I recently installed Julia Version 1.5.0-beta1.0 and I was impressed with the non-allocating views. I just tried an example of LU factorisation written in vectorised style to get a feel for it, and the performance compared very well to the inbuilt
generic_lufact! which uses straight loops.
swap!(x,y) = for i in eachindex(x, y) @inbounds x[i], y[i] = y[i], x[i] end function lufact!(A, p) m, n = size(A) p .= 1:m; @views @inbounds begin for k = 1:m-1 _, kp = findmax(i->abs(A[i,k]), k:m) #35316 if k != kp swap!(A[k,:], A[kp,:]) swap!(view(p,k), view(p,kp)) end A[k+1:m,k] ./= A[k,k] for j = k+1:n A[k+1:m,j] .-= A[k,j] .* A[k+1:m,k] end end end A, p end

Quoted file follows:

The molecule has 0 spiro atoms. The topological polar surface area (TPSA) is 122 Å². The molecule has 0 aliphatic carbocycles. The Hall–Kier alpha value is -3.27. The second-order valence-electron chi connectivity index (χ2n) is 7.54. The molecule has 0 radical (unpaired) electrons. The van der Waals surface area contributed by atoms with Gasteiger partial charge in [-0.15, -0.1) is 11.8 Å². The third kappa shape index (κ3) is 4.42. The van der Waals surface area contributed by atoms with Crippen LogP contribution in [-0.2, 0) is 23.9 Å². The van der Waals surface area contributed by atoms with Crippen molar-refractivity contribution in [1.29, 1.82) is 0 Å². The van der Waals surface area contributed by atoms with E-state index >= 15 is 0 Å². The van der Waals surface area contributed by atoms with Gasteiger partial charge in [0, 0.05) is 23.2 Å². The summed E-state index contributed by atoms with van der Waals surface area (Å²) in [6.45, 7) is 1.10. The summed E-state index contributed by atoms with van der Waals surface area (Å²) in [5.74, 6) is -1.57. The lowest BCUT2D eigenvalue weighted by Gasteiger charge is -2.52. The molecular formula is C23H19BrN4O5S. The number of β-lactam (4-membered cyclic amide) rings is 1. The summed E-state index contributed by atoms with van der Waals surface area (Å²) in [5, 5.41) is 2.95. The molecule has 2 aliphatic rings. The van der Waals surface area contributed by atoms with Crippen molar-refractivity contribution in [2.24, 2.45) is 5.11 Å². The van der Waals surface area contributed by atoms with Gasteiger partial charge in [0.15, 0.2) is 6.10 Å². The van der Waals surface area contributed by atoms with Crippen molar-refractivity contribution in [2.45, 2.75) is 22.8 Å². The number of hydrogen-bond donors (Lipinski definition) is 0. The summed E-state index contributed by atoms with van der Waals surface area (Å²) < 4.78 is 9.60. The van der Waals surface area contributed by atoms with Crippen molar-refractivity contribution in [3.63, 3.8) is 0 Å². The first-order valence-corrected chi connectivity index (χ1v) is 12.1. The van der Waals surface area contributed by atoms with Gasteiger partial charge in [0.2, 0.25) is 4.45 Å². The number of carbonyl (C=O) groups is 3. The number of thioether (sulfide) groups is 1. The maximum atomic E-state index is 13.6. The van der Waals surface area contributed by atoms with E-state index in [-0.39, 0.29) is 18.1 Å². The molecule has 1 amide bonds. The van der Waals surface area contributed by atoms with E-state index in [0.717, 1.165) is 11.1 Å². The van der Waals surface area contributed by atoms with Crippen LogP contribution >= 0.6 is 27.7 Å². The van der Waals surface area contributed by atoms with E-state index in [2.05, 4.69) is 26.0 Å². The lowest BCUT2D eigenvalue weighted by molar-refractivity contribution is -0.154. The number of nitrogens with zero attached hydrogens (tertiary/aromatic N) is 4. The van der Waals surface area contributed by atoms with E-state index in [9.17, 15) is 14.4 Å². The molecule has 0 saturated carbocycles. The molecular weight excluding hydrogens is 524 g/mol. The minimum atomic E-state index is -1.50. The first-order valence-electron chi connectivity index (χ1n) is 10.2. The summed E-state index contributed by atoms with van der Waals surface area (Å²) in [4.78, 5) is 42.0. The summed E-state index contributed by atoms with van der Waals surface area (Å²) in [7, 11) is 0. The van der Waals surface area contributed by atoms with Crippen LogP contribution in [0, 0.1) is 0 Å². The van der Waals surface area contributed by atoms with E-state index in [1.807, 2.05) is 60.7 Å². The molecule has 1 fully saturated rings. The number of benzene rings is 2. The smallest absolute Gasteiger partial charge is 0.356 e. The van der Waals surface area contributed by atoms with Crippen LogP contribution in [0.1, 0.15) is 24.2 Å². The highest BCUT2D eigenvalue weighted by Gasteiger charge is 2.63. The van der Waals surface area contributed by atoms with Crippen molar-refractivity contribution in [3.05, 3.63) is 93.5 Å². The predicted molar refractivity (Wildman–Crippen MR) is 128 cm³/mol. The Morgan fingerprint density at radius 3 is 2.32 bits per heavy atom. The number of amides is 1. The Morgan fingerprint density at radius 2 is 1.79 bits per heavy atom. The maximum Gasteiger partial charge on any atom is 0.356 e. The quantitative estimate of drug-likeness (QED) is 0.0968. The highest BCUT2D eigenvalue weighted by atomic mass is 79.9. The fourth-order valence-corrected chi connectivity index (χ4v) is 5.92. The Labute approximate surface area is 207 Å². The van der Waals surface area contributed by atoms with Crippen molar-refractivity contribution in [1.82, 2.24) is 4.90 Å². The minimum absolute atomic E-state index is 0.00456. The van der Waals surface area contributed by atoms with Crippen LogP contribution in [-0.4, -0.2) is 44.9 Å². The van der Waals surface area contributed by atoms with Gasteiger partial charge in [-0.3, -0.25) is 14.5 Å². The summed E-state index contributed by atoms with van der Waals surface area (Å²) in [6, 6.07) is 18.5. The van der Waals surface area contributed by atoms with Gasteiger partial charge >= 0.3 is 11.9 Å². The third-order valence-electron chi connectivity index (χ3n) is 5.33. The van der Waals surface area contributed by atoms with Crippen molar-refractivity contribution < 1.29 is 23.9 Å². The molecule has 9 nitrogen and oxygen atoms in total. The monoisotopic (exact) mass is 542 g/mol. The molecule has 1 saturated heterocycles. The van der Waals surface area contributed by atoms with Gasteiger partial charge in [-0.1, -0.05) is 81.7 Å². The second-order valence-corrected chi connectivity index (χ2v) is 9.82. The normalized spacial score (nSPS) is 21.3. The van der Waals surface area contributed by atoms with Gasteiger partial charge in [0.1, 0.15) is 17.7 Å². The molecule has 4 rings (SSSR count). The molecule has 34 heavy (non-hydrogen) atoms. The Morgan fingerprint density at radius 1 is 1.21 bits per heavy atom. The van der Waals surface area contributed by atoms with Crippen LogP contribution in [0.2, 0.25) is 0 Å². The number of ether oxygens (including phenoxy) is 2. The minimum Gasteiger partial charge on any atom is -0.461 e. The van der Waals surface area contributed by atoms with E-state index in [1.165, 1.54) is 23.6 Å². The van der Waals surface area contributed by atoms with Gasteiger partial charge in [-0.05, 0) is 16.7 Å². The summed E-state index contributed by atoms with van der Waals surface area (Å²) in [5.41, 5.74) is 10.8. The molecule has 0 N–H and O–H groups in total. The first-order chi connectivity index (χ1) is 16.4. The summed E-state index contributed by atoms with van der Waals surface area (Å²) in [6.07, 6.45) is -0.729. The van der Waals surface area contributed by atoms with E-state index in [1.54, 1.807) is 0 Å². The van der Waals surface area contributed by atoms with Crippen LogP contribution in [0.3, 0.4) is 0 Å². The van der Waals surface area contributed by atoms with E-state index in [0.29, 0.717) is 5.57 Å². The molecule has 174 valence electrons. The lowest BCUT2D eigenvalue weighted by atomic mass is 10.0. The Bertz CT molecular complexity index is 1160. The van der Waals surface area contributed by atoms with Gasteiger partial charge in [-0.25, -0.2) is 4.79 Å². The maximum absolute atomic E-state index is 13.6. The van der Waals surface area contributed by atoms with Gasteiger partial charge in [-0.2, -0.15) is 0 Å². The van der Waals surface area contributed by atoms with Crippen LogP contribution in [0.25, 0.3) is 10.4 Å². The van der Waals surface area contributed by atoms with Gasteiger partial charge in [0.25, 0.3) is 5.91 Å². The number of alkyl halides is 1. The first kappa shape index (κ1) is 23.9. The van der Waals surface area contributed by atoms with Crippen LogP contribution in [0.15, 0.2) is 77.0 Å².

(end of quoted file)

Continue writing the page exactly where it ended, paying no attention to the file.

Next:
Note: I used the two argument findmax from https://github.com/JuliaLang/julia/pull/35316#issuecomment-622629895 to find the maximum absolute value for the pivot. I hope this will make its official appearance in Julia shortly, because it seems very useful. But maybe there’s a better way to do this that I overlooked.
Quick timing test:
using LinearAlgebra:generic_lufact! function lutest() N = 1000; A = rand(N,N); p = zeros(Int, N); B = copy(A); @time lufact!(B,p); C = copy(A); @time generic_lufact!(C); @show B ≈ C end
I found the time was very competitive (faster even) compared to
generic_lufact! which surprised me.
julia> lutest() 0.115506 seconds 0.206406 seconds (1 allocation: 7.938 KiB) B ≈ C = true
By comparison, in Julia Version 1.4.2 the results were
julia> lutest() 0.236483 seconds (1.51 M allocations: 91.735 MiB, 1.80% gc time) 0.210450 seconds (2 allocations: 7.969 KiB) B ≈ C = true
with lots of allocations.
I’m new to Julia, so any feedback on style or substance is appreciated. I also wondered if I overlooked an inbuilt function to swap the contents of two arrays (like BLAS swap).
Thanks for your time.